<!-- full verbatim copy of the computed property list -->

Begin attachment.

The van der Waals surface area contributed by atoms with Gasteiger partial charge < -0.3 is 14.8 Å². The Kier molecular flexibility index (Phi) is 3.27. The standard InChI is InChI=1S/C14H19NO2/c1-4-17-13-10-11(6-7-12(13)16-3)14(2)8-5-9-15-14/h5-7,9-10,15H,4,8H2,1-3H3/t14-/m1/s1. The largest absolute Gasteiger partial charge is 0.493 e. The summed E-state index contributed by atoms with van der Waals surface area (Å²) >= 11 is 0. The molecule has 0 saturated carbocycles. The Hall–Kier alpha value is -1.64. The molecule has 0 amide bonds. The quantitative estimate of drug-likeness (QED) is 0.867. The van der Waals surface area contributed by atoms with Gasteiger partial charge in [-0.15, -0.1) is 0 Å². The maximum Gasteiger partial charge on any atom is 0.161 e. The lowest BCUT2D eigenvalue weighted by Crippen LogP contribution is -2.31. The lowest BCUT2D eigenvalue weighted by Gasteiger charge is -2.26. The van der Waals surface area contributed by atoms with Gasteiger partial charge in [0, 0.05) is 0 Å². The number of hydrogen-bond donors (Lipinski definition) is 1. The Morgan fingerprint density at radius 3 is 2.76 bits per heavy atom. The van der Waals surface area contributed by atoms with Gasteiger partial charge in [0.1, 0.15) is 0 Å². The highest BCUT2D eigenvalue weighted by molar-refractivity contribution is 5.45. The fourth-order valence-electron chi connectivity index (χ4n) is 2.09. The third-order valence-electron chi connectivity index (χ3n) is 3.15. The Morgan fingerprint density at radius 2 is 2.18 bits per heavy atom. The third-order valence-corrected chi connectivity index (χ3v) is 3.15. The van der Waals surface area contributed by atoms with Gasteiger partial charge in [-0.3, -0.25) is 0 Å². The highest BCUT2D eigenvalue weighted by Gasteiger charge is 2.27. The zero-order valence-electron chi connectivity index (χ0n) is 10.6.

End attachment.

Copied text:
The van der Waals surface area contributed by atoms with Gasteiger partial charge < -0.3 is 14.8 Å². The Kier molecular flexibility index (Phi) is 3.27. The standard InChI is InChI=1S/C14H19NO2/c1-4-17-13-10-11(6-7-12(13)16-3)14(2)8-5-9-15-14/h5-7,9-10,15H,4,8H2,1-3H3/t14-/m1/s1. The largest absolute Gasteiger partial charge is 0.493 e. The summed E-state index contributed by atoms with van der Waals surface area (Å²) >= 11 is 0. The molecule has 0 saturated carbocycles. The Hall–Kier alpha value is -1.64. The molecule has 0 amide bonds. The quantitative estimate of drug-likeness (QED) is 0.867. The van der Waals surface area contributed by atoms with Gasteiger partial charge in [-0.15, -0.1) is 0 Å². The maximum Gasteiger partial charge on any atom is 0.161 e. The lowest BCUT2D eigenvalue weighted by Crippen LogP contribution is -2.31. The lowest BCUT2D eigenvalue weighted by Gasteiger charge is -2.26. The van der Waals surface area contributed by atoms with Gasteiger partial charge in [0, 0.05) is 0 Å². The number of hydrogen-bond donors (Lipinski definition) is 1. The Morgan fingerprint density at radius 3 is 2.76 bits per heavy atom. The van der Waals surface area contributed by atoms with Gasteiger partial charge in [0.1, 0.15) is 0 Å². The highest BCUT2D eigenvalue weighted by molar-refractivity contribution is 5.45. The fourth-order valence-electron chi connectivity index (χ4n) is 2.09. The third-order valence-electron chi connectivity index (χ3n) is 3.15. The Morgan fingerprint density at radius 2 is 2.18 bits per heavy atom. The third-order valence-corrected chi connectivity index (χ3v) is 3.15. The van der Waals surface area contributed by atoms with Gasteiger partial charge in [-0.3, -0.25) is 0 Å². The highest BCUT2D eigenvalue weighted by Gasteiger charge is 2.27. The zero-order valence-electron chi connectivity index (χ0n) is 10.6.